• for some reason I had associated Polgara's sacrifice with Durnik's resurrection (i.e. it was required) - you're right, I don't see any reason why the two are actually connected. Thanks! – Ian Pugsley Jun 16 '11 at 14:07
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    An additional point worth regarding here: what matters is that the power balance of the marriage is equal. Garion may be able to blow up continents with his mind, but he was brought up on a farm; Ce'Nedra is an Emperor's daughter and much more assertive. (Notice how easily she gets him to agree to co-rulership of Riva.) There's more than one way for a marriage to be equal... and this is one factor that doesn't apply to Pol and Durnik. – Tynam Sep 20 '12 at 21:30
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What Aldur asked Polgara is if she would live the rest of her life with no more power than Durnik. Her powers could NOT be removed, so the Gods gave Durnik the gift of 'Thw Will and the Word' so his powers now equaled hers.

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Polgara didn't loose her powers, but Durnik gained them.

Also, Polgara had her powers for a long time, Garion only for a little while. This no doubt made a difference. Plus, we don't know if Garion would have an extended life.

  • At the very end of the Mallorean, it is strongly implied that Belgarion would live for a long time. – SLaks Jun 17 '11 at 3:06
  • @Slaks: True enough, it's been a while since I've read the series... – PearsonArtPhoto Jun 19 '11 at 17:05
  • garion must be able to live for a long time because in belgarath the sorcerer it says "the scholarly life simply wasnt available to him as it had been to Aldur's first disciple and garion was forced to admit that he wasnt that good a scholar in the firt place. Of course, with a little time - a few centuries at most-" – user3189 Oct 28 '11 at 13:09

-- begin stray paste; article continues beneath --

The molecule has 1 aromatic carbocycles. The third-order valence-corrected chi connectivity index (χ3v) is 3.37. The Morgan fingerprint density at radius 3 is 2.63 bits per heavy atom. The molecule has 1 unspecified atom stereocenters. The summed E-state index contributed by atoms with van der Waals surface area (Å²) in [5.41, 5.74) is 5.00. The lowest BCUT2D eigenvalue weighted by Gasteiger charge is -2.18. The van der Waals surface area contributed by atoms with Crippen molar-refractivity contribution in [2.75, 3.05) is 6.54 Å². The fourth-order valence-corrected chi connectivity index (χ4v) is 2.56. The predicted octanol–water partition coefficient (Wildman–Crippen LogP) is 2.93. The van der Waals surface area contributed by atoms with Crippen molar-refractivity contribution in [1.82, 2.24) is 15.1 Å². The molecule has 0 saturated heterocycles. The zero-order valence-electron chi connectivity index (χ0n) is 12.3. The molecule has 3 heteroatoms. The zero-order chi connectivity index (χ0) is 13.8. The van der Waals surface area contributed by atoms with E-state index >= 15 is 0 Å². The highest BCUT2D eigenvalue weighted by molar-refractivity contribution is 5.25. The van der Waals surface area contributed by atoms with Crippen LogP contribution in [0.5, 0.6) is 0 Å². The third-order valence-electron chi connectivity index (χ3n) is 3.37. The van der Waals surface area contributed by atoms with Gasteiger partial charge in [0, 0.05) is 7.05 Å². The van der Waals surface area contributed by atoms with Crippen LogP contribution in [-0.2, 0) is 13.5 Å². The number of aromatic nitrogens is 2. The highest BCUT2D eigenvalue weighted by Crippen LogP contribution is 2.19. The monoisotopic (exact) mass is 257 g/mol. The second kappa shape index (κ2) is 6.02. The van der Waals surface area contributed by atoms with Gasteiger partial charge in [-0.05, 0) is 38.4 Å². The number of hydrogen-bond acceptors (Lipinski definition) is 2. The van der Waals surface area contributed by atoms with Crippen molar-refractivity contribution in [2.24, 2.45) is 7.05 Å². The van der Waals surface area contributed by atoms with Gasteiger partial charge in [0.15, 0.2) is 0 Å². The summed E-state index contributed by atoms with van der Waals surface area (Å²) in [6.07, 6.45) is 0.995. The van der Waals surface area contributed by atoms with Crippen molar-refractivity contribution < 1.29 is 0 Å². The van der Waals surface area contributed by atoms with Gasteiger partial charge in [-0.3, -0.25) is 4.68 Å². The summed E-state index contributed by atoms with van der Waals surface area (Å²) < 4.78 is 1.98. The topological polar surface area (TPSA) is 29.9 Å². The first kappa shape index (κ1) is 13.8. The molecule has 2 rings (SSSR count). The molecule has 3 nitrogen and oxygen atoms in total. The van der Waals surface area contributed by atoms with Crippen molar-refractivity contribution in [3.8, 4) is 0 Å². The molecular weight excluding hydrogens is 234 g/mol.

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I think the point has been missed. In the eyes of the Prophecy, each of its instruments are equally important. Considering the equality of a marriage based on considerations like status or power is beside the point.

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Beldin get involved w Vella. She's completely mortal but transformed to a purple banded hawk. Pol DIDNT know Durnik was the man with two lives. Everything about him pertaining to the prophecy was held from her because he was her destined mate. Even the bell that goes off when she sees two destined people didn't go off for her when she saw him that first time. She tried to stop him because she knows only those in the prophecy are supposed to go. It pissed her off that the old wolf overrode her denial. Cenedra was so infused by the prophecy all her life that were aware of that she's a little more prepared to be a long term lifemate to Garion thanks to that intervention. The infused ability....the dryad heritage...the gods working together to make her what she needed to be for those events. They all work together to make her that embodied power of force strong enough to handle being the queen of the world ...